Opinion nā Tom Bennion
Takamore v Clarke
The Court of Appeal has given a strong signal that where it finds a Māori custom is still in existence, it will and indeed is required by the Treaty and UN documents to go out of its way to find ways to accommodate it within NZ law as far as it reasonably can.
The Court of Appeal has recently ruled on whether Ngāi Tūhoe customs that allow for the forceful taking of tūpāpaku can be upheld by the courts as part of New Zealand law. The majority decided that they cannot. But Ngāi Tūhoe preferences about where a burial should occur should be discussed and taken into account by anyone in charge of tūpāpaku. The decision is important because it deals with the principles under which any Māori custom will be recognised and upheld by the courts.
The Takamore v Clarke case has received a lot of media attention over the past four years, so the facts are by now quite well known. Mr Takamore died in Christchurch in 2007. He had lived in that city for 20 years with his non-Ngāi Tūhoe partner (Ms Clarke) and children. He had appointed Ms Clarke to organise his affairs under a will, which stated that he should be buried, but did not specify where. Ms Clarke decided that should be in Christchurch. Before his funeral, against the wishes of his partner and children, the sister of Mr Takamore and other members of his whānau took his body from Christchurch, and subsequently buried him at Kutarere Marae in the Bay of Plenty.
The Court of Appeal heard evidence from two independent experts that, under Ngāi Tūhoe tikanga, “the decision as to where somebody should be buried is a collective one to be made by the deceased’s whānau”. That can sometimes give rise to conflict. Sometimes a body may be taken by one side of the whānau without consultation, that is forcefully. Nevertheless, “the taking of the body accords with Tūhoe tikanga and enhances the mana of the deceased”.
Three judges heard the case. Two of them decided the Ngāi Tūhoe custom could not be recognised as part of the common law of NZ because, although it was obviously of long standing, and Parliament had never passed any law clearly ending it, it was “unreasonable” since it allowed people to use force to settle a private dispute. That went against a central idea of the common law of “right not might”. That is, private disputes are decided by arguing who has better rights, not by who is stronger.
However, the Court went on to develop what it called a “workable compromise” between Ngāi Tūhoe burial custom and the common law. Any person whose task it is to arrange a burial who is aware the deceased had Ngāi Tūhoe links must think about calling a meeting with the wider family to discuss the burial arrangements. However, in the event of disagreement that cannot be resolved, the wishes of the person managing the deceased’s estate must prevail.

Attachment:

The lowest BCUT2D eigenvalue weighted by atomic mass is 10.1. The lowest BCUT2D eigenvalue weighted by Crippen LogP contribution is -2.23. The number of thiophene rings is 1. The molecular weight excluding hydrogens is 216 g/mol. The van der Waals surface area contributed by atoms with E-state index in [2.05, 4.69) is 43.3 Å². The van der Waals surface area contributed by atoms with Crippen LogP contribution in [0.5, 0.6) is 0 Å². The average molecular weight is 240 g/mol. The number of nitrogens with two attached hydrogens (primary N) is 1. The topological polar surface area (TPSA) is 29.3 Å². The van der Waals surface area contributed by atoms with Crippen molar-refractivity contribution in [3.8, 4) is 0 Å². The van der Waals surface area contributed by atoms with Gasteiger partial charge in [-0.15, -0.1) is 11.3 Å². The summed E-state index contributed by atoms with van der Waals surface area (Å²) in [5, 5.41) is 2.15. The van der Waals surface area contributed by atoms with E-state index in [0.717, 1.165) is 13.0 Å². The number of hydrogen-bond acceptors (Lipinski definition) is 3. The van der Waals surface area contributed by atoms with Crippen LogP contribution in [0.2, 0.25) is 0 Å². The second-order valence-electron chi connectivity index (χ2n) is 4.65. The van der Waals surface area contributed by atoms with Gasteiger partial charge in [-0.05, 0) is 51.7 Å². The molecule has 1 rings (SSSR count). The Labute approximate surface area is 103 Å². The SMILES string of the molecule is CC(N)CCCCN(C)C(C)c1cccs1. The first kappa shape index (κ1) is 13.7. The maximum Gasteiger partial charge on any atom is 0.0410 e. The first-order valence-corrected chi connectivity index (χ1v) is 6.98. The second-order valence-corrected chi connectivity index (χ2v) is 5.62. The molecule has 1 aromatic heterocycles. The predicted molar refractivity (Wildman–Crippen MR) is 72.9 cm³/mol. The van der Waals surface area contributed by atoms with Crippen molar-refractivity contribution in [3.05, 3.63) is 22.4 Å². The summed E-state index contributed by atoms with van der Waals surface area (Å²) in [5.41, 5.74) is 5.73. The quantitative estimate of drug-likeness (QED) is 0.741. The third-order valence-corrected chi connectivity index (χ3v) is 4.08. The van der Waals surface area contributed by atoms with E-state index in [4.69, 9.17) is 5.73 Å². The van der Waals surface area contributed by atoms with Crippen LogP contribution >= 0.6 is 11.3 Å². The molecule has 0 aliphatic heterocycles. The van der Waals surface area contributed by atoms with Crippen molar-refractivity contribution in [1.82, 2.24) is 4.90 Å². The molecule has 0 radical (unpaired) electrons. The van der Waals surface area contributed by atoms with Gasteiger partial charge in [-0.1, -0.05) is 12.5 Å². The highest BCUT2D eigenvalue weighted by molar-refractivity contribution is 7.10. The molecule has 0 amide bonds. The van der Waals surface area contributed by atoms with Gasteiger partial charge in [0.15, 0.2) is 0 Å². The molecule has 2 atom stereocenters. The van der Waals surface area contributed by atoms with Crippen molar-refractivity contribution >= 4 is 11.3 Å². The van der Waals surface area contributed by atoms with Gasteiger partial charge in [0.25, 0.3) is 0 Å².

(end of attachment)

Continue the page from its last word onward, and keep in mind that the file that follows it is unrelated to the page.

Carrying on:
This case suggests that the courts cannot uphold any Māori customs that might allow private individuals to use force to settle a matter – even in situations where both are Māori and the custom might be very well known and occasionally practised.
The two majority judges also made some comments that mean that NZ courts are unlikely to uphold customs between Māori and non-Māori – as in this case. It said it was too uncertain whether the Ngāi Tūhoe custom was meant to apply where non-Māori were involved.
The reasons the court gave for developing its “workable compromise” were also important. It said that the Treaty of Waitangi, the United Nations Declaration on the Rights of Indigenous Peoples and international human rights covenants all uphold indigenous rights, and the common law in NZ should be as consistent with those documents as it reasonably can be.
So what does this mean for the future? Whether or not the decision is appealed to the Supreme Court, the Court of Appeal has given a strong signal that where it finds a Māori custom is still in existence, it will and indeed is required by the Treaty and UN documents to go out of its way to find ways to accommodate it within NZ law as far as it reasonably can.
In his minority judgment Judge Chambers argued that would have been better not to decide the Ngāi Tūhoe custom for burial of bodies was unenforceable. He preferred to decide the issue on the basis that
the actions of Mr Takamore while he was alive showed that he had decided that Ngāi Tūhoe custom should no longer apply to him. Bloodlines, Judge Chambers said, are not everything. He also pointed out the majority had also said that individual preferences were important.
Of course, such an approach also raises fundamental questions. If a person can “opt out” of a customary law regime at any time, what worth is that regime as law?